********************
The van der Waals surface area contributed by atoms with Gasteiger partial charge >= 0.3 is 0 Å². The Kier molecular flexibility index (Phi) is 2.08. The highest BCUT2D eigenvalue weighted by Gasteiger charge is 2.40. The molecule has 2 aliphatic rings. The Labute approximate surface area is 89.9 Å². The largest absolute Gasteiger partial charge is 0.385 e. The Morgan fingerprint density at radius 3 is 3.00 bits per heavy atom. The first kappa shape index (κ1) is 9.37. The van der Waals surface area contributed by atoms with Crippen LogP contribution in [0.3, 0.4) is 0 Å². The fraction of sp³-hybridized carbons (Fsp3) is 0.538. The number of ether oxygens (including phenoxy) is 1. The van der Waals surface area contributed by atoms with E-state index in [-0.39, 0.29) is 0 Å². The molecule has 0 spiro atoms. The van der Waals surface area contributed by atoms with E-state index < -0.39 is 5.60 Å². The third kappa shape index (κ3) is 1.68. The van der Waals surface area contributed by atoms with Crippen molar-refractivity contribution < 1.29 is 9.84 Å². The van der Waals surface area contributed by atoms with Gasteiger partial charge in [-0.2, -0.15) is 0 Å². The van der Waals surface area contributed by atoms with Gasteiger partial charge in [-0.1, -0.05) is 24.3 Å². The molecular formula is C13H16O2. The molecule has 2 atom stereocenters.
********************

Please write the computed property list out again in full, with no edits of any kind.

The van der Waals surface area contributed by atoms with Gasteiger partial charge >= 0.3 is 0 Å². The Kier molecular flexibility index (Phi) is 2.08. The highest BCUT2D eigenvalue weighted by Gasteiger charge is 2.40. The molecule has 2 aliphatic rings. The Labute approximate surface area is 89.9 Å². The largest absolute Gasteiger partial charge is 0.385 e. The Morgan fingerprint density at radius 3 is 3.00 bits per heavy atom. The first kappa shape index (κ1) is 9.37. The van der Waals surface area contributed by atoms with Crippen LogP contribution in [0.3, 0.4) is 0 Å². The fraction of sp³-hybridized carbons (Fsp3) is 0.538. The number of ether oxygens (including phenoxy) is 1. The van der Waals surface area contributed by atoms with E-state index in [-0.39, 0.29) is 0 Å². The molecule has 0 spiro atoms. The van der Waals surface area contributed by atoms with E-state index < -0.39 is 5.60 Å². The third kappa shape index (κ3) is 1.68. The van der Waals surface area contributed by atoms with Crippen molar-refractivity contribution < 1.29 is 9.84 Å². The van der Waals surface area contributed by atoms with Gasteiger partial charge in [-0.2, -0.15) is 0 Å². The van der Waals surface area contributed by atoms with Gasteiger partial charge in [-0.1, -0.05) is 24.3 Å². The molecular formula is C13H16O2. The molecule has 2 atom stereocenters.